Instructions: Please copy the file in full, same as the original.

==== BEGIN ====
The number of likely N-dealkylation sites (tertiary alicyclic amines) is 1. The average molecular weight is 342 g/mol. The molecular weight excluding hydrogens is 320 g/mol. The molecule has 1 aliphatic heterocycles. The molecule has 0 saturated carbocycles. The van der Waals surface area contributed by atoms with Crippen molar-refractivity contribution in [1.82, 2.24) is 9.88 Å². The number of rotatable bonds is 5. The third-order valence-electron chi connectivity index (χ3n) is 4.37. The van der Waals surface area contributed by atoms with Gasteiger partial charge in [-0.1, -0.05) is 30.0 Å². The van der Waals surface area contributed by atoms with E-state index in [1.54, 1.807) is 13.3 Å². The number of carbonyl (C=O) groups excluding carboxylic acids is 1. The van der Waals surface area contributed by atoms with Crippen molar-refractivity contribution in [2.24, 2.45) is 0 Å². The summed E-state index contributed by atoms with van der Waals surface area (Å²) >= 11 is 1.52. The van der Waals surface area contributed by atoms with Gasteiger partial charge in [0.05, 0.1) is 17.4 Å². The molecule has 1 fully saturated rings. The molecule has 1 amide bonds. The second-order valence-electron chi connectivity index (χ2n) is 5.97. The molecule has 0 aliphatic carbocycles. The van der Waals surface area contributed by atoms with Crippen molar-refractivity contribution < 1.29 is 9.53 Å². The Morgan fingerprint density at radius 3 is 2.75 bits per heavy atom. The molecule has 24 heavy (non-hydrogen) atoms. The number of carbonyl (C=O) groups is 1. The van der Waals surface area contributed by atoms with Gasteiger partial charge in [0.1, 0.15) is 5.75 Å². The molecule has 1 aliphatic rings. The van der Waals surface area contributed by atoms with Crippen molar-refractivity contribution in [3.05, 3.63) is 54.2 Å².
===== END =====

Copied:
The number of likely N-dealkylation sites (tertiary alicyclic amines) is 1. The average molecular weight is 342 g/mol. The molecular weight excluding hydrogens is 320 g/mol. The molecule has 1 aliphatic heterocycles. The molecule has 0 saturated carbocycles. The van der Waals surface area contributed by atoms with Crippen molar-refractivity contribution in [1.82, 2.24) is 9.88 Å². The number of rotatable bonds is 5. The third-order valence-electron chi connectivity index (χ3n) is 4.37. The van der Waals surface area contributed by atoms with Gasteiger partial charge in [-0.1, -0.05) is 30.0 Å². The van der Waals surface area contributed by atoms with E-state index in [1.54, 1.807) is 13.3 Å². The number of carbonyl (C=O) groups excluding carboxylic acids is 1. The van der Waals surface area contributed by atoms with Crippen molar-refractivity contribution in [2.24, 2.45) is 0 Å². The summed E-state index contributed by atoms with van der Waals surface area (Å²) >= 11 is 1.52. The van der Waals surface area contributed by atoms with Gasteiger partial charge in [0.05, 0.1) is 17.4 Å². The molecule has 1 fully saturated rings. The molecule has 1 amide bonds. The second-order valence-electron chi connectivity index (χ2n) is 5.97. The molecule has 0 aliphatic carbocycles. The van der Waals surface area contributed by atoms with Crippen molar-refractivity contribution < 1.29 is 9.53 Å². The Morgan fingerprint density at radius 3 is 2.75 bits per heavy atom. The molecule has 24 heavy (non-hydrogen) atoms. The number of carbonyl (C=O) groups is 1. The van der Waals surface area contributed by atoms with Gasteiger partial charge in [0.1, 0.15) is 5.75 Å². The molecule has 1 aliphatic rings. The van der Waals surface area contributed by atoms with Crippen molar-refractivity contribution in [3.05, 3.63) is 54.2 Å².